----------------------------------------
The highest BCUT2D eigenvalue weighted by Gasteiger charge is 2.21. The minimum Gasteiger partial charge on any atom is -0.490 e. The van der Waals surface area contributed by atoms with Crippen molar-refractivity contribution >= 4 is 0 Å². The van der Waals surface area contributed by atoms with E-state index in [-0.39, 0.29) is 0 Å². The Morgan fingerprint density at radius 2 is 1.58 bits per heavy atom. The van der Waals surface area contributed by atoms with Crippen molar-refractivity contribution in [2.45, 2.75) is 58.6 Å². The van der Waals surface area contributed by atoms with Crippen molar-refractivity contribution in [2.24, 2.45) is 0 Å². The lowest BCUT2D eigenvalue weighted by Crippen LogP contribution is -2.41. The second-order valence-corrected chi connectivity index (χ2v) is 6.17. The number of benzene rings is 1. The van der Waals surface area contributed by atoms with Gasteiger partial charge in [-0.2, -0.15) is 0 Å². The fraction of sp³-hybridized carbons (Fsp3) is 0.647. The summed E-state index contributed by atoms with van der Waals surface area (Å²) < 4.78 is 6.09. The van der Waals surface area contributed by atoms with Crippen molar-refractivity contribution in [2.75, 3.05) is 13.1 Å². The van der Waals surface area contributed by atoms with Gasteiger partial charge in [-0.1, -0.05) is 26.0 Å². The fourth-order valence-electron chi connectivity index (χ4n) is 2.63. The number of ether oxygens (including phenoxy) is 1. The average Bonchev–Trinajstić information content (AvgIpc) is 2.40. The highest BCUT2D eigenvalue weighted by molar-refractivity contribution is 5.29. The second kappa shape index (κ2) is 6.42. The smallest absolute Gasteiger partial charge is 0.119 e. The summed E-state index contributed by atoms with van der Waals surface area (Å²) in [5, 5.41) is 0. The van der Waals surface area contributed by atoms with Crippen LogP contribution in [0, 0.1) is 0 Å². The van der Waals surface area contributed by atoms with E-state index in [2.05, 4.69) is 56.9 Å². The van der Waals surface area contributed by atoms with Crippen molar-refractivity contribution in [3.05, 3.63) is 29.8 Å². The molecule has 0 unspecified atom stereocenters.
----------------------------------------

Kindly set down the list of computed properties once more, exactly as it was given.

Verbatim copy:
The highest BCUT2D eigenvalue weighted by Gasteiger charge is 2.21. The minimum Gasteiger partial charge on any atom is -0.490 e. The van der Waals surface area contributed by atoms with Crippen molar-refractivity contribution >= 4 is 0 Å². The van der Waals surface area contributed by atoms with E-state index in [-0.39, 0.29) is 0 Å². The Morgan fingerprint density at radius 2 is 1.58 bits per heavy atom. The van der Waals surface area contributed by atoms with Crippen molar-refractivity contribution in [2.45, 2.75) is 58.6 Å². The van der Waals surface area contributed by atoms with Crippen molar-refractivity contribution in [2.24, 2.45) is 0 Å². The lowest BCUT2D eigenvalue weighted by Crippen LogP contribution is -2.41. The second-order valence-corrected chi connectivity index (χ2v) is 6.17. The number of benzene rings is 1. The van der Waals surface area contributed by atoms with Gasteiger partial charge in [-0.2, -0.15) is 0 Å². The fraction of sp³-hybridized carbons (Fsp3) is 0.647. The summed E-state index contributed by atoms with van der Waals surface area (Å²) < 4.78 is 6.09. The van der Waals surface area contributed by atoms with Crippen molar-refractivity contribution in [2.75, 3.05) is 13.1 Å². The van der Waals surface area contributed by atoms with Gasteiger partial charge in [-0.1, -0.05) is 26.0 Å². The fourth-order valence-electron chi connectivity index (χ4n) is 2.63. The number of ether oxygens (including phenoxy) is 1. The average Bonchev–Trinajstić information content (AvgIpc) is 2.40. The highest BCUT2D eigenvalue weighted by molar-refractivity contribution is 5.29. The second kappa shape index (κ2) is 6.42. The smallest absolute Gasteiger partial charge is 0.119 e. The summed E-state index contributed by atoms with van der Waals surface area (Å²) in [5, 5.41) is 0. The van der Waals surface area contributed by atoms with Crippen LogP contribution in [0, 0.1) is 0 Å². The van der Waals surface area contributed by atoms with E-state index in [2.05, 4.69) is 56.9 Å². The van der Waals surface area contributed by atoms with Crippen molar-refractivity contribution in [3.05, 3.63) is 29.8 Å². The molecule has 0 unspecified atom stereocenters.